Thursday, May 12, 2016

Two Baptists Spar Over Trump


Two Southern Baptist preachers.

One says, "being faithful to the wife of one's youth is succeeding in real life."

The other says stuff like that is a negative thing to say in relation to Donald Trump, who is twice-divorced.

One of these Southern Baptist preachers, Russell Moore, is no fan of Donald Trump.  But the other Southern Baptist preacher, Robert Jeffress, is.

Same denomination, same theology, same prestigious "Dr." in front of their names.  But two different viewpoints on the presumptive Republican presidential candidate.

So who is right?

Earlier this week, Trump blasted Moore as being a "nasty guy with no heart."  Trump apparently feels justified in saying something so acerbic about Moore because, well, Moore is such a huge embarrassment for evangelicals.

After all, Moore once cautioned evangelicals that "winning at politics while losing the Gospel is not a win."

Then there's this doozie of hateful rhetoric from Moore:  "Evangelicals can love a golden calf, as long as Aaron promises to make Mexico pay for it."

Ouch!  That one really hits below the billionaire's belt, doesn't it?  Talk about nasty.  And this past weekend, Moore dished out more of this "no-heart" slander on CBS's "Face the Nation."

Referencing both Trump and Hillary Clinton, Moore bemoaned "conservatives who were saying in the previous Clinton era that character matters... who now are not willing to say anything when we have this sort of reality television moral sewage coming through all over our culture."

Trump and Hillary are "reality television moral sewage"?

Apparently not to Jeffress, who pastors Dallas' legendary First Baptist Church.  From what I've heard, it used to be a pretty conservative congregation.  But now...?

"Moore had been launching vitriolic attacks not only against Donald Trump's policies, but also personal attacks against [his] character," Jeffress complained today, affirming Trump's need to defend his moral persona against Moore's incendiary provocations.

"When you keep poking the bear don't be surprised when the bear takes a bite out of you."

So I'm guessing Jeffress isn't going to preach any more against ISIS, or liberal left-wing Democrats, or sinners in general.  Isn't that what he's saying, when he says Moore provoked Trump by pointing out the errors of Trump's attitude, message, lifestyle, and worldview?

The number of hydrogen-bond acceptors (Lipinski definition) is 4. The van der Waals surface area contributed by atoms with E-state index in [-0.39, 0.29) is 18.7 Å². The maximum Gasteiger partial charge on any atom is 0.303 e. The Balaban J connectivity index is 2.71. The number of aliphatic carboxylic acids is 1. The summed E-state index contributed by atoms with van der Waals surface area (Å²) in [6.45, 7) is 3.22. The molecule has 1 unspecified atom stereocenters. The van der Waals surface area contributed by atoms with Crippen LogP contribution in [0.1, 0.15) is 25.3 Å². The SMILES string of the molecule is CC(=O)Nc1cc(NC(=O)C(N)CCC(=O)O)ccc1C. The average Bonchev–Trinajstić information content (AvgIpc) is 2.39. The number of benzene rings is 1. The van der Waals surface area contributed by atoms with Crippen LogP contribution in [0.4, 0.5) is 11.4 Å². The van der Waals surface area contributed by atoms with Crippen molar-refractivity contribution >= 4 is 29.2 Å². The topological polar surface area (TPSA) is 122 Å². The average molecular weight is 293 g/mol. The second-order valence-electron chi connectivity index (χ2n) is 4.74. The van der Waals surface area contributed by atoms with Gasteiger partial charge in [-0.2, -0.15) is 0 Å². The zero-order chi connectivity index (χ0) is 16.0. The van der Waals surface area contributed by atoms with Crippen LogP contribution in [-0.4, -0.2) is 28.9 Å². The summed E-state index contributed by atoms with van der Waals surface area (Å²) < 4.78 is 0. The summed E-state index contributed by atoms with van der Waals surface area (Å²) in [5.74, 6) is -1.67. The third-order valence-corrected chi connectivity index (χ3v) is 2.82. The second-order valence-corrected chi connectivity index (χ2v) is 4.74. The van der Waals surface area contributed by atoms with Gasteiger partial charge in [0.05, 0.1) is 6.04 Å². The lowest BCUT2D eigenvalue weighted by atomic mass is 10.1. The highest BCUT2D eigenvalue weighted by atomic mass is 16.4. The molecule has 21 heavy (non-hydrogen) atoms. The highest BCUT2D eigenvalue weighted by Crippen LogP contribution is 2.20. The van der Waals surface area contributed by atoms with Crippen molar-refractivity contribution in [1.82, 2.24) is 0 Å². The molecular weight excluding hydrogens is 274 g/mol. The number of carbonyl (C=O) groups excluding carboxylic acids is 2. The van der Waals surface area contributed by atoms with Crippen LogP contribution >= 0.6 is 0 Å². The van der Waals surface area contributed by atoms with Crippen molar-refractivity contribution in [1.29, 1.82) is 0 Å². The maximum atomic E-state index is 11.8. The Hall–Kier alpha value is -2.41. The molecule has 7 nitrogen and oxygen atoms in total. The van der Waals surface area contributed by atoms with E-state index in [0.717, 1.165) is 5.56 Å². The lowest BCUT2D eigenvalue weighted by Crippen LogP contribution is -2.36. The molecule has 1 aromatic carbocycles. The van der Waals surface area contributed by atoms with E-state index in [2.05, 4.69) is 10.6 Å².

Okay, so maybe Jeffress isn't about to give up his own high-paying and high-profile pulpit.  He's achieved widespread notoriety in Texas for his own provocative claims against people who lead lifestyles he believes are immoral.  Maybe he's just saying that if a preacher is gonna dish it out, he's gonna have to take it like a man when they dish it right back to ya.

Um, as if the problems Moore has pointed out in Trump's character and platform (what policy platform we've been able to deduce from his hollow platitudes) really don't matter.  Is Jeffress affirming that character really doesn't matter?

Hmm...  All the stuff I'm presuming Jeffress preaches from his celebrity pulpit about how Christ-honoring his congregants should be really doesn't matter, at least when we're talking about being president of the United States.

I've said before that I don't agree with Moore on everything he says, and for which he advocates.  And while I probably wouldn't have used the term "reality television moral sewage" in connection with Hillary or Trump on a liberal news analysis program, if Trump was running as a Democrat, wouldn't Jeffress and his allies be cheering Moore for his riveting description of the conundrum facing faith-based voters?

But Trump - nobody can deny he's clever - is running as a Republican.  And Jeffress, along with many evangelicals, care more for the political party than the candidate.  They believe that raw allegiance to the organization means more than personal responsibility.  They believe that personal moral character is expendable as long as the organization is seen as winning the top prize.

I'm not a Southern Baptist, and maybe you're not, either.  But if you were going to listen to a Southern Baptist preacher, and you wanted that preacher to be a God-honoring, Biblically authentic person, to which guy would you listen?

The guy who is willing to warn people about reality television moral sewage, or the guy who's ambivalent about it?

"When you keep poking the bear," Jeffress coyly warned, "don't be surprised when the bear takes a bite out of you."

Jeffress probably realizes that his is a Biblical analogy.  But he should also remember that his analogy in reference to God - and God's tolerance for being mocked - is even more real.


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